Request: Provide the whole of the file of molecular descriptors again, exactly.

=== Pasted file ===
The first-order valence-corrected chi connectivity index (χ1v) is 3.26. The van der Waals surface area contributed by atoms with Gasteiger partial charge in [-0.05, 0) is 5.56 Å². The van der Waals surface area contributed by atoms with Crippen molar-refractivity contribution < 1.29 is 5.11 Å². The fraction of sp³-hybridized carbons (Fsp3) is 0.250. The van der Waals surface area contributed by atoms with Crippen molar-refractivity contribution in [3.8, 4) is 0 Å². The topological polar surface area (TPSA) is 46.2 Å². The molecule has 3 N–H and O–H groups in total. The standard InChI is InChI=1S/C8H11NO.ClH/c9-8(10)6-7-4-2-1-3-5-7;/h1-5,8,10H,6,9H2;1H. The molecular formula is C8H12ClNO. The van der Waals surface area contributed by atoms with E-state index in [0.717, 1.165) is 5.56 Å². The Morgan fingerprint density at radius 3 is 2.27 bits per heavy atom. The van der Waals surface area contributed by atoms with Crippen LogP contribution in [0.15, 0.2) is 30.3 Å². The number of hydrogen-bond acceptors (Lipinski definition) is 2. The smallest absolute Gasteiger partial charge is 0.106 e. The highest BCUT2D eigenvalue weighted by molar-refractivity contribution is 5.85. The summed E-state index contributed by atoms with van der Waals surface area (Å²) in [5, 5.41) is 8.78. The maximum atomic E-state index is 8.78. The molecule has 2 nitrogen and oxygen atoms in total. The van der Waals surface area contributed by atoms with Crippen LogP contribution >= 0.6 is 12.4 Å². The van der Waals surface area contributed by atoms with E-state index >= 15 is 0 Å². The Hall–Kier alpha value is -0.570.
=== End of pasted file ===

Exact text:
The first-order valence-corrected chi connectivity index (χ1v) is 3.26. The van der Waals surface area contributed by atoms with Gasteiger partial charge in [-0.05, 0) is 5.56 Å². The van der Waals surface area contributed by atoms with Crippen molar-refractivity contribution < 1.29 is 5.11 Å². The fraction of sp³-hybridized carbons (Fsp3) is 0.250. The van der Waals surface area contributed by atoms with Crippen molar-refractivity contribution in [3.8, 4) is 0 Å². The topological polar surface area (TPSA) is 46.2 Å². The molecule has 3 N–H and O–H groups in total. The standard InChI is InChI=1S/C8H11NO.ClH/c9-8(10)6-7-4-2-1-3-5-7;/h1-5,8,10H,6,9H2;1H. The molecular formula is C8H12ClNO. The van der Waals surface area contributed by atoms with E-state index in [0.717, 1.165) is 5.56 Å². The Morgan fingerprint density at radius 3 is 2.27 bits per heavy atom. The van der Waals surface area contributed by atoms with Crippen LogP contribution in [0.15, 0.2) is 30.3 Å². The number of hydrogen-bond acceptors (Lipinski definition) is 2. The smallest absolute Gasteiger partial charge is 0.106 e. The highest BCUT2D eigenvalue weighted by molar-refractivity contribution is 5.85. The summed E-state index contributed by atoms with van der Waals surface area (Å²) in [5, 5.41) is 8.78. The maximum atomic E-state index is 8.78. The molecule has 2 nitrogen and oxygen atoms in total. The van der Waals surface area contributed by atoms with Crippen LogP contribution >= 0.6 is 12.4 Å². The van der Waals surface area contributed by atoms with E-state index >= 15 is 0 Å². The Hall–Kier alpha value is -0.570.